In the last week of July, the Minister of Economy, Ehsan Khandozi, in his press conference, revealed the latest status of the government’s gasoline plan. He said: After the 5-month trial period of the new method of rationing the supply of gasoline in free zones, the report has been submitted to the president and is ready. Regarding the continuation of this plan, it should be summarized and reviewed. Although the Minister of Economy has emphasized, it is necessary to explain that this issue does not mean an increase in the price of gasoline this year. Some media inside Iran are reporting the possibility of a fuel price increase. In an article on Ensaf News, referring to the expansion of media activities of those close to the 13th government in condemning the payment of subsidies to energy carriers, they wrote: It seems that the 13th government is to make “difficult decisions” due to the emergence of undeniable facts in the field of economy.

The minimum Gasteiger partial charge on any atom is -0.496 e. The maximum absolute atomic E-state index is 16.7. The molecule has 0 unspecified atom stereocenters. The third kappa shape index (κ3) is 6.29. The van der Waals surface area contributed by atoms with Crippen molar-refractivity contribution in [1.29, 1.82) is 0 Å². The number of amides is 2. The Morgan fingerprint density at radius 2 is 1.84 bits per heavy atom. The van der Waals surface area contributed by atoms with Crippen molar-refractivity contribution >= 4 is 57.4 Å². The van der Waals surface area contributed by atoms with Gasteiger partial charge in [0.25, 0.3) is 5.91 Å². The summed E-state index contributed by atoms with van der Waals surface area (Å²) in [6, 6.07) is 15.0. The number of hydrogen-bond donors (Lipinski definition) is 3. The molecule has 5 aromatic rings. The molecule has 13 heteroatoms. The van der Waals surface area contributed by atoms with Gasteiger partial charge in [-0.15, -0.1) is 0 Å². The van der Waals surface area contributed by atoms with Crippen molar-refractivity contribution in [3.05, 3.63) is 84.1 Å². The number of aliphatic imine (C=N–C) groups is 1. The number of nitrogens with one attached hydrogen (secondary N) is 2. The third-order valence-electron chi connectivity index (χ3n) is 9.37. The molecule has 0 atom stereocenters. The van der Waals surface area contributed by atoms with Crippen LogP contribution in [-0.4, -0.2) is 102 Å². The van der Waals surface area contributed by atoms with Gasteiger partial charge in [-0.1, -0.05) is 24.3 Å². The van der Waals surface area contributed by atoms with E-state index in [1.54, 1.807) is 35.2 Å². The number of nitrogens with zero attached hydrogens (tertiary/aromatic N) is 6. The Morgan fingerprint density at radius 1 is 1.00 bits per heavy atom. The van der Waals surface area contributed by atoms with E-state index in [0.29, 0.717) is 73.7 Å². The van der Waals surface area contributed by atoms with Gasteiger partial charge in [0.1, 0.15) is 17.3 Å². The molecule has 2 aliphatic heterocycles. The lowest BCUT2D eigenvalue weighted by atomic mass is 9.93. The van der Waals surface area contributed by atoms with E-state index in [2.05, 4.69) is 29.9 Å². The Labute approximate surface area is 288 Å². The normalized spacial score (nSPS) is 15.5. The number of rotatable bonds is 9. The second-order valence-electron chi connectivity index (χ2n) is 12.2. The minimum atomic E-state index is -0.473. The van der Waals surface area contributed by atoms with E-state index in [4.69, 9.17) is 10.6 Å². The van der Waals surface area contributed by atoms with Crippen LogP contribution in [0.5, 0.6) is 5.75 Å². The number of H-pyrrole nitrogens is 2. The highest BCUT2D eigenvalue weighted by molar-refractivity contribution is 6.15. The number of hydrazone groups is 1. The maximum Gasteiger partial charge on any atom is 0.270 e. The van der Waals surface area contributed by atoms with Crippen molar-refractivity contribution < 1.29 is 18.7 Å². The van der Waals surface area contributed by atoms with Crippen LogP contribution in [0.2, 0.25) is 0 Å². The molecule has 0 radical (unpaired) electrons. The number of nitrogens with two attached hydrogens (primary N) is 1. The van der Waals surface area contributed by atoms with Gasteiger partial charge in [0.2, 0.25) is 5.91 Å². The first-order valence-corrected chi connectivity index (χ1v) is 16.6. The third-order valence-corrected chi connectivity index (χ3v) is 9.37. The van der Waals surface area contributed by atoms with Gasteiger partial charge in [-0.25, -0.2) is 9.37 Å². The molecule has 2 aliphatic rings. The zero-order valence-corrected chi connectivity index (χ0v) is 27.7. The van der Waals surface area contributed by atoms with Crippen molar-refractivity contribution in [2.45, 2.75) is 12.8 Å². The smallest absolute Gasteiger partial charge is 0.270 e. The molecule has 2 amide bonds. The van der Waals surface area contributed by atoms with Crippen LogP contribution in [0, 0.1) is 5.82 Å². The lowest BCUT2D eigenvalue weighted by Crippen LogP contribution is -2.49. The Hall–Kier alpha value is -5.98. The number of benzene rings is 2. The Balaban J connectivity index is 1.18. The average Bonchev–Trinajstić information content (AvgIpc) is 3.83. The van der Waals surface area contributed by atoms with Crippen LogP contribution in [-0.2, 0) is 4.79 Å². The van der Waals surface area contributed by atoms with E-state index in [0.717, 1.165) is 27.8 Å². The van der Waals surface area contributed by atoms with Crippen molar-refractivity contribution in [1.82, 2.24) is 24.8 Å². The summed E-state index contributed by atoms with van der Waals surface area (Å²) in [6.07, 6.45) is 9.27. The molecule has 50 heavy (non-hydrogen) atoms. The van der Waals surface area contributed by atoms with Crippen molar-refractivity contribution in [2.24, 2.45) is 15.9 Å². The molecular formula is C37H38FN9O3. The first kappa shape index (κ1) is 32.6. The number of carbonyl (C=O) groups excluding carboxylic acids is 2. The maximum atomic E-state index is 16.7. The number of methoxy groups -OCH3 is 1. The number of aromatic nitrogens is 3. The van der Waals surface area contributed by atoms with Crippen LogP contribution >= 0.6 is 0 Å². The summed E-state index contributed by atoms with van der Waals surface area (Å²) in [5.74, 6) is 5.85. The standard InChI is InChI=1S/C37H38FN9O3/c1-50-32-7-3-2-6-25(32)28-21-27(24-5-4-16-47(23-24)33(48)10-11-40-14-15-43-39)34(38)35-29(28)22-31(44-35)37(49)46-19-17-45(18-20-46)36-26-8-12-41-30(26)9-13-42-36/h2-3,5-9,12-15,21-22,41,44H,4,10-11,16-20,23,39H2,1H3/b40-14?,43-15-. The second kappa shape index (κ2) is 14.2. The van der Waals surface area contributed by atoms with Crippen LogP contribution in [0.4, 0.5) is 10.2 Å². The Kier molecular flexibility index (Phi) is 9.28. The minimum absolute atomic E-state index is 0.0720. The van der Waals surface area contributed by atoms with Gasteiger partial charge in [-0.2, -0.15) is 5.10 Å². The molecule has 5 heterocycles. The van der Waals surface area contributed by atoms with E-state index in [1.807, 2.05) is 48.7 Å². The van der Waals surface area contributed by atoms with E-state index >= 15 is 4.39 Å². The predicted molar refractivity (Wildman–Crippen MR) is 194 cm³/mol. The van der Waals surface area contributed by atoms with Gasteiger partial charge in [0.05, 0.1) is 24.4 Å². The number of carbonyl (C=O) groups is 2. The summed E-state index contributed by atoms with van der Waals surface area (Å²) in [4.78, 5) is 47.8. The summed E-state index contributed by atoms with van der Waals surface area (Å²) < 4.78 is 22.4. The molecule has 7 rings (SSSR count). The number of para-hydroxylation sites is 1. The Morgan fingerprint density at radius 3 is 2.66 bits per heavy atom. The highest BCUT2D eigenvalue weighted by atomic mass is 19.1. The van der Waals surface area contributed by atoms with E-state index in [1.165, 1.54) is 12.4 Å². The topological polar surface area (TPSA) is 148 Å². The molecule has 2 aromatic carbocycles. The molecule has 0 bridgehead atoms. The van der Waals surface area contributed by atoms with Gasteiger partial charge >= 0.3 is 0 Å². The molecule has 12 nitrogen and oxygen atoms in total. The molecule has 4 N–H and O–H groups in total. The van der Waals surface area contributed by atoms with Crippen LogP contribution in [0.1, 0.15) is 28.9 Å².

In recent days, the issue of freeing the price of gasoline has once again been raised by the government-affiliated media. It seems that due to the uncertainty of the prospect of revitalizing the JCPOA and increasing economic pressures due to the lack of reliable financial channels for the return of oil sales, the government has no choice but to pursue economic reform policies and remove subsidies. It seems that the 13th government, as the head of the government stated in an interview with Sed and Sima, is going to make “tough decisions” due to the emergence of undeniable facts in the field of the economy. In the meantime, what is less mentioned by other observers is the economic surgery by figures who in previous years spoke a lot about economic reform, including the “implementation of adjustment policies” during the late Hashemi Rafsanjani’s era, but when they themselves were in the seat of power and became familiar with numbers, implemented the same policies as the government of the mid-seventies.